So today, may we be strengthened with all power, according to His glorious might, for all endurance and patience with joy.

 

 

Am I deluded?

“that their hearts may be encouraged, being knit together in love, to reach all the riches of full assurance of understanding and the knowledge of God’s mystery, which is Christ, in whom are hidden all the treasures of wisdom and knowledge. I say this in order that no one may delude you with plausible arguments.” ~ Col. 2:2-4

Walking with Jesus is hard. The onslaughts from the world, the enemy, and my own mind press in on me, blinding me from the One who holds all truth.

But I want to be the woman, the wife, the mother like Paul says – my heart encouraged in the tough stuff of life, because I have the assurance of the Gospel – that Christ died for me, to save me, redeem me, change me and make me like Him. He is committed to that process in me. He offers Himself fully to me – all His power, all His love, all His fruit working in me and through me. Scripture is replete with who we are as His redeemed, and we need to KNOW these truths because full assurance of understanding and knowledge of God’s mystery (Jesus Christ) is the only way to combat sin and flesh.

I confess, sometimes I am easily deluded with plausible arguments. If they weren’t plausible, they wouldn’t work. I would be able to spot them. The enemy is crafty. He knows the lies I can identify as lies and therefore reject and the ones I will embrace as truth. Other translations refer to plausible arguments as smooth rhetoric, enticing words, fancy talk, or persuasive speech. The concern Paul had for the believers at Colosse centered on listening to people teach about culturally “good” and popular things, not gospel truths.

While I may not relate to the specifics of Paul’s day, the same lies are still at the root today. There is still the draw for religion and asceticism for comparison’s sake – the need to measure holiness on behavior and not the heart. In a book my kids and I have been reading for ancient history, the author Genevieve Foster presents the word RELIGIO in Latin which means to bind fast. She defines religion in ancient times as “Man’s desire and effort to bind himself fast and secure to the Great Spirit of the Universe.”  As I read this, I am overwhelmed with gratitude that I don’t have to bind myself. My efforts are not required. For while I was a sinner, Christ died for me. I have been brought near by the blood of Christ and now am in Christ Jesus, sealed with the Spirit until His return. He is my Peace – no strivings, no performance needed.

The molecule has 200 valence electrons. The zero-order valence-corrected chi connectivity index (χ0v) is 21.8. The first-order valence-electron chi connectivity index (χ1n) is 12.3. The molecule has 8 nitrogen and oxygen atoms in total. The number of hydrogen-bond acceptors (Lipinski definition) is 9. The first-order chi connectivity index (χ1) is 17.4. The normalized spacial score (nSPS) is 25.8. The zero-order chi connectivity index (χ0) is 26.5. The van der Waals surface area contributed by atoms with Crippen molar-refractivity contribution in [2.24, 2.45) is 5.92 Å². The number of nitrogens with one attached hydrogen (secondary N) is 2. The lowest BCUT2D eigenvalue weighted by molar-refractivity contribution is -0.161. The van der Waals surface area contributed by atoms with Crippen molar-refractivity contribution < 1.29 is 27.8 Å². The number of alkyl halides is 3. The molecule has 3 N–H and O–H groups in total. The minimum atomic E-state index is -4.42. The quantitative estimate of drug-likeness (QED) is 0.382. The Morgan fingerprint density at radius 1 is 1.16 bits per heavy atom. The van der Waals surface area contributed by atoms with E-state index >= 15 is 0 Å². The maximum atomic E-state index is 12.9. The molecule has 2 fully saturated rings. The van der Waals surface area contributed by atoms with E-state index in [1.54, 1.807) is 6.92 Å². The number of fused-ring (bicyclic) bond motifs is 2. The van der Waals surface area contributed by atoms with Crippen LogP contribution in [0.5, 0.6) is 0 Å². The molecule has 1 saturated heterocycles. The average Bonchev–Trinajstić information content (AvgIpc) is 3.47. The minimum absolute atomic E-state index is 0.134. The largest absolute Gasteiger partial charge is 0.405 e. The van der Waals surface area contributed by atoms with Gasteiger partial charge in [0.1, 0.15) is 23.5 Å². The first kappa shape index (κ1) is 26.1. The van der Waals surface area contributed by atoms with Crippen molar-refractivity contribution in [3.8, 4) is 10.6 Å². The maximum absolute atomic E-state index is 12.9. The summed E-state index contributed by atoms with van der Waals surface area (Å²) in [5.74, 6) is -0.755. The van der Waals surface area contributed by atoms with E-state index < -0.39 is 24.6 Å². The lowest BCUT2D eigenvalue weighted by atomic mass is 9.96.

The power of self, of believing that I can solve my own problems apart from God, continues to dominate cultural conversations. Self improvement books abound with concepts of self love and self care, but God calls me to Himself, not to my own self awareness. In a posture of rest and abiding in His truth, I receive His strength and power in order to walk out all that He has laid before me for each day. In Christ I can rest. His rest will tend my soul and calm my anxious thoughts. His peace goes beyond my understanding, beyond my circumstances, and becomes the bedrock of my heart.